The patient is a 56-year-old woman with a previous history of a major depressive episode 10 years ago. The first episode was precipitated by the diagnosis of renal cancer which required simple nephrectomy. After a failing trial with escitalopram, this first episode was treated with venlafaxine up to 300 mg/day during 16 weeks to obtain a sustained remission. All psychotropics were discontinued one year later and the patient maintained complete stability the next nine years. On January 2014 she was admitted to the psychiatric ward due to a relapse in severe depressive symptoms with continuous suicidal thoughts. The current episode might be triggered by a back pain that reminded the onset of the cancer. Imaging methods ruled out a cancer relapse and additional blood tests, including thyroid status, showed no significant abnormalities. The patient had a negative record for any substance use, but additional medical history included properly corrected hypothyroidism, intrinsic asthma, and hypercholesterolemia. Nevertheless, the initial anxiety symptoms generated by the fear of a cancer relapse gradually became a major depressive episode with extreme fear for everything, including any new physical or mental disease that kept her from going out of the house, restlessness, fragmented sleep, and lack of energy that caused total impairment of daily activities. Venlafaxine titrated to 300 mg/day had been initiated two weeks before admission with no relief. Quetiapine 400 mg/day was added and the patient showed an improvement in anxiety and insomnia but core depressive symptoms remained unmodified. After two more weeks without any improvement venlafaxine was switched to imipramine up to 300 mg/day and lithium at doses to obtain therapeutic levels. Three weeks later no improvement was observed and bilateral ECT was initiated three times per week until obtaining a slight improvement in mood that allowed discharge. The patient was complaining of moderate retrograde amnesia and subjective perception of mild cognitive deficit. During ECT sessions the medication regimen was switched to desvenlafaxine 100 mg/day, bupropion 300 mg/day, quetiapine 300 mg/day, and lamotrigine (100 mg/day). After a few days of staying at home the feelings of inability to cope with daily tasks were growing and provoked a new relapse in depression with a similar severity to the previous admission. Once in the psychiatric ward, lithium was added to her medication regimen while the institutional review board of the hospital approved the compassionate use of ketamine. Even with optimal serum lithium levels (0.7 mmol/L) the symptomatology remained unmodified and ketamine infusions were started two weeks later. The patient received six i.v. infusions of ketamine (0.5 mg/kg) during 40 min on a Monday-Thursday schedule over an 18-day period. This treatment was administered at the Post Anaesthesia Care Unit (PACU) under the supervision of a staff anaesthesiologist. Ketamine was very well tolerated and no changes in vital signs, including heart rate or blood pressure, were observed. Furthermore, no psychotomimetic or dissociative symptoms were experienced during all the infusions and cognitive complaints related to ECT did not get worse. All the psychotropic regimen was maintained with similar doses and there was no adverse effect associated with them. A robust improvement in mood was gradually observed after the third infusion allowing her to be discharged and gradually resuming her daily life activities. Six months later she is still in clinical remission and on the same medication regimen.

3. Discussion

This case illustrates the role of ketamine in achieving a relief of depressive symptoms in a patient with treatment-resistant depression, including a previous ECT trial not completely effective. The improvement obtained with ketamine was clearly higher than with ECT and associated with a greater tolerability. This is very important considering the dysfunctionality caused by the cognitive disturbances related to ECT.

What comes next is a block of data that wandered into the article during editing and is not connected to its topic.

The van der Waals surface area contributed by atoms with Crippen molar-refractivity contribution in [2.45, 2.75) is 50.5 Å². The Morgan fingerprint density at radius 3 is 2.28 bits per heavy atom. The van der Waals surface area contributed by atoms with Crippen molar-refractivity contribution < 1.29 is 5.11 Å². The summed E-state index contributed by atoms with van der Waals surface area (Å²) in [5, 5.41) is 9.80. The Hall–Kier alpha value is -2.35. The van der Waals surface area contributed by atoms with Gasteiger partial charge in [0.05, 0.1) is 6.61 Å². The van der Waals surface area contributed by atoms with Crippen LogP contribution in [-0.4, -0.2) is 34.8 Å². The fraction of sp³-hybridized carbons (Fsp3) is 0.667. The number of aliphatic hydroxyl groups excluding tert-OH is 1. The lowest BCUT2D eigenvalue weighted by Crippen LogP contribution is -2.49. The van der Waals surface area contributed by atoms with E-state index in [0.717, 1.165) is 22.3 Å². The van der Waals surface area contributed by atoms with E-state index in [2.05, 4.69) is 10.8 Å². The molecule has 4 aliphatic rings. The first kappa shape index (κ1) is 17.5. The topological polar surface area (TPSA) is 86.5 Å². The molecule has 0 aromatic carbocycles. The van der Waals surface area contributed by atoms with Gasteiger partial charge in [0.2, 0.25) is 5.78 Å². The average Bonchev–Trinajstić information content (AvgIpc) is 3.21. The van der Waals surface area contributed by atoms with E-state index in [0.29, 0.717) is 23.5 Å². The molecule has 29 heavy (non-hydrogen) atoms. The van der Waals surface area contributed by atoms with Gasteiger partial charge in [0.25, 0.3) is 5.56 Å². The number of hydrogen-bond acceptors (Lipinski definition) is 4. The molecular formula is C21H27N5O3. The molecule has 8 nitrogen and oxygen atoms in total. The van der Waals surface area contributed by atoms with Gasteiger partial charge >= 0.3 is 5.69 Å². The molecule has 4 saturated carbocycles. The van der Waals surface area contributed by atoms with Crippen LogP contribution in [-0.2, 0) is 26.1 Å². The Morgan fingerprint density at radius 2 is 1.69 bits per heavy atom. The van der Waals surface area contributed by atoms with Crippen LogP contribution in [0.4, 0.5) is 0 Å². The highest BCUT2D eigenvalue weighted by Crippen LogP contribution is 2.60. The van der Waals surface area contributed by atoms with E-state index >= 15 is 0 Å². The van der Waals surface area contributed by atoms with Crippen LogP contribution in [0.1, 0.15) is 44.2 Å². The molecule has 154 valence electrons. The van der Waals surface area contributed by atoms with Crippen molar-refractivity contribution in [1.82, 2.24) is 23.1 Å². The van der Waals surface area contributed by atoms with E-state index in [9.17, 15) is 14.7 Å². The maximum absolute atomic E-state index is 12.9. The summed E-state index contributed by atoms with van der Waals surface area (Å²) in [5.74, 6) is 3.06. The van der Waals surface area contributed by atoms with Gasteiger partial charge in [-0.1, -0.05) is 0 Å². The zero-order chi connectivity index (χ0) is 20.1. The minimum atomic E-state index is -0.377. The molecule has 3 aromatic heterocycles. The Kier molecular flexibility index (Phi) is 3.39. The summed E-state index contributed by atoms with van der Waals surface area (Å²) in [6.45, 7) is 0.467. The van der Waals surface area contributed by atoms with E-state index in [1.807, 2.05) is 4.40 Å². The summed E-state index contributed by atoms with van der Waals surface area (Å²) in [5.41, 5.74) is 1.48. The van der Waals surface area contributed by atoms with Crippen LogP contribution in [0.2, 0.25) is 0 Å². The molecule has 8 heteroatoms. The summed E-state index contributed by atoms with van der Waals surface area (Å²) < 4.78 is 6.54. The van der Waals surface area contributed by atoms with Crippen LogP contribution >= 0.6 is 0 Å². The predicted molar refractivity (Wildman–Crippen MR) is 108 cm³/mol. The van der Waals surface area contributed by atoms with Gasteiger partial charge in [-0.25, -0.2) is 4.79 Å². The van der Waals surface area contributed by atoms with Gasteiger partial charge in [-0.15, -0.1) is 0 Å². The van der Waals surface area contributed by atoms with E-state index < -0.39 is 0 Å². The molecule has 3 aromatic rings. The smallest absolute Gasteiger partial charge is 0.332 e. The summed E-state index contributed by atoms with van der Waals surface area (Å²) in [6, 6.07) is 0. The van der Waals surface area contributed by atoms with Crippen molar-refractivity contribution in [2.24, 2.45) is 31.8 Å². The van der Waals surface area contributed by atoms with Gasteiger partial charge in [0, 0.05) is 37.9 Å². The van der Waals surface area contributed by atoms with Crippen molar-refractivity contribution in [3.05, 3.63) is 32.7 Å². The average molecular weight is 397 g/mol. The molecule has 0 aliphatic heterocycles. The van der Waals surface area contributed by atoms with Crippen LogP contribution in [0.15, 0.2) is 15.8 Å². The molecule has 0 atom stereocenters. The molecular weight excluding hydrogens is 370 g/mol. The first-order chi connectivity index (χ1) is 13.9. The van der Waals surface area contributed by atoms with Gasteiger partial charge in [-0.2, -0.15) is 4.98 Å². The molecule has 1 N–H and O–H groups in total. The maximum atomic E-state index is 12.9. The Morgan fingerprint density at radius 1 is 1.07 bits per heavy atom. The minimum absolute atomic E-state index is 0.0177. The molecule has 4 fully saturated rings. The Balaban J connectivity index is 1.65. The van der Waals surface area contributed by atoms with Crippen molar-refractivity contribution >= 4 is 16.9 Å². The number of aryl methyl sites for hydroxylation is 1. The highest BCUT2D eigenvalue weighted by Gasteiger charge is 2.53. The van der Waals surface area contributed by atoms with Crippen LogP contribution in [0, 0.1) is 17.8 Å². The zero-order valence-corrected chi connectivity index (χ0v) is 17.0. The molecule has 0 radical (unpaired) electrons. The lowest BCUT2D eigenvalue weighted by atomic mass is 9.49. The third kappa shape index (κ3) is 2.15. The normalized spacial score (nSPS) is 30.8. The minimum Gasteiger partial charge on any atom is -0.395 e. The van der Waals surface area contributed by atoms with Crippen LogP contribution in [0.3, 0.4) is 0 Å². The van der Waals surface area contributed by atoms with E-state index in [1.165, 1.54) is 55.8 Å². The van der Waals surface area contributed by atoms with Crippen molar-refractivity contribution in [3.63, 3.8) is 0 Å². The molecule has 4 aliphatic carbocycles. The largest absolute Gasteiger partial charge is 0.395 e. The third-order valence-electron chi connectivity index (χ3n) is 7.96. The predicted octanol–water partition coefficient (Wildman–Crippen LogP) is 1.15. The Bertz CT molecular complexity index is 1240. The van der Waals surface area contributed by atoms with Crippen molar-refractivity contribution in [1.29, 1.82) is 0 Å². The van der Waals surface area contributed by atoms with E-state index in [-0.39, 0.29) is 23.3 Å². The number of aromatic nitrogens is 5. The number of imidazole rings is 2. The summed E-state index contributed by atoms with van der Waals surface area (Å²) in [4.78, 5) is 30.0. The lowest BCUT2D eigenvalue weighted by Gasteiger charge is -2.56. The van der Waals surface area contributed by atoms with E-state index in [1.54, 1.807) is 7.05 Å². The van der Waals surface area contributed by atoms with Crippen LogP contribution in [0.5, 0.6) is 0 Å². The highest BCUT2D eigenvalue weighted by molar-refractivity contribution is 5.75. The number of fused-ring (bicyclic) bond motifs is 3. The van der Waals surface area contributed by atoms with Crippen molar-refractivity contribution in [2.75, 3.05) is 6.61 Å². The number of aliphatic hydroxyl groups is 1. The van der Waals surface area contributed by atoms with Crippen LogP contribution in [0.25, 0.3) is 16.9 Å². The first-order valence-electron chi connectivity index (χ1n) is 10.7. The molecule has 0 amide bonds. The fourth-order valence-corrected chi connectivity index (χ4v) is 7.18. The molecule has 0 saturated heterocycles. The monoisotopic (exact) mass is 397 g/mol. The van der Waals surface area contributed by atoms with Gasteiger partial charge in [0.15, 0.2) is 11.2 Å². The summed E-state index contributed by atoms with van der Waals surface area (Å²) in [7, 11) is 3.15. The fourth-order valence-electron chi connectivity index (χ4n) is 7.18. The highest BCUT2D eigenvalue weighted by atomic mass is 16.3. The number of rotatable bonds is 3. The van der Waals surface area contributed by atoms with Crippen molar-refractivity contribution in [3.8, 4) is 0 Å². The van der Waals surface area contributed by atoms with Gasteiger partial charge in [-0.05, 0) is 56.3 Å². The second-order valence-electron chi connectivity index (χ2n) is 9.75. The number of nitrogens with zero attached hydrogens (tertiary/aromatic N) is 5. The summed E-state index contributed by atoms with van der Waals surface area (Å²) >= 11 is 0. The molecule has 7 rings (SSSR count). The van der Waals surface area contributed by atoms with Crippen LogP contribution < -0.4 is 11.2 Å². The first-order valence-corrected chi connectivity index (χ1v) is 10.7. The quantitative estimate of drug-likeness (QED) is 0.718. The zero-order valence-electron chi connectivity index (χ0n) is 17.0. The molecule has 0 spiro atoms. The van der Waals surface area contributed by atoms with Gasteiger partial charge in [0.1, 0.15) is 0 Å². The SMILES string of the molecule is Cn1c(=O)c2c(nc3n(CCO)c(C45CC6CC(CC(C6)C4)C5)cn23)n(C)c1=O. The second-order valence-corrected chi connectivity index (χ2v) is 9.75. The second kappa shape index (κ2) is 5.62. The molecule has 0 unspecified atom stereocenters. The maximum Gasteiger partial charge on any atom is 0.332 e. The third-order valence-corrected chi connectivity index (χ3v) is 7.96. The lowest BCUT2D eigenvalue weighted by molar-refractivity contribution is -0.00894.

Ketamine has shown robust and rapid antidepressant effect in randomized clinical trials, but one limitation for its use in routine clinical practice is the durability of the antidepressant response. A previous study has already shown the safety and efficacy of ketamine infusions without the acquisition of a medication-free state [10] for preventing the return of depressive symptoms as shown in this case. An alternative option to this approach is to find other routes of administration for ketamine. Ongoing clinical trials are assessing the oral and nasal administration of ketamine that could be helpful to maintain a sustained remission of depression.

In this clinical case the efficacy of ketamine could be attributed to the cumulative effect of the previous treatments. The two-week period from the second addition of lithium to the start of ketamine infusions could be considered very short. However, the poor response to the previous antidepressant treatments, including a previous trial with lithium, and the robust response observed after the third infusion support the role of ketamine in the improvement.

The neurobiological mechanisms underlying the antidepressant actions of ketamine remain unknown. The blockade of NMDA-type glutamate receptors is hypothesized to initiate a cascade in neurotrophic signalling and induce changes in synaptic plasticity. Thus, the robust antidepressant response observed in this case may be the result of a synergistic action of the modulation exerted by standard antidepressants on monoamine neurotransmission in conjunction with the effect of ketamine in the glutamate transmission. This opens the search of new compounds involving the glutamatergic system for the treatment of depression.

In the meantime, infusions of ketamine at low doses could be considered an alternative treatment to standard compounds in resistant MDD, including ECT-resistant, or when there is a need for a rapid relief of symptoms. Ketamine could be used as a booster to standard antidepressant regimens and safely administered without withdrawing medications. This procedure could help to avoid the return of depression observed with medication-free ketamine infusions.

Conflict of Interests

Dr. Montes has been a consultant advisor or has been in the speakers bureau of AstraZeneca, Janssen-Cilag, Bristol-Myers-Squibb, Pfizer, and Lundbeck and has received grants from the Spanish Ministry of Science and Innovation, Instituto de Salud Carlos III, CIBERSAM. Dr. Saiz-Ruiz has been a speaker for and on the advisory boards of Lilly, GlaxoSmithKline, Lundbeck, Janssen, Servier, and Pfizer and has received grant/honoraria from Lilly, AstraZeneca, Bristol-Myers, and Wyeth. For the remaining authors none were declared.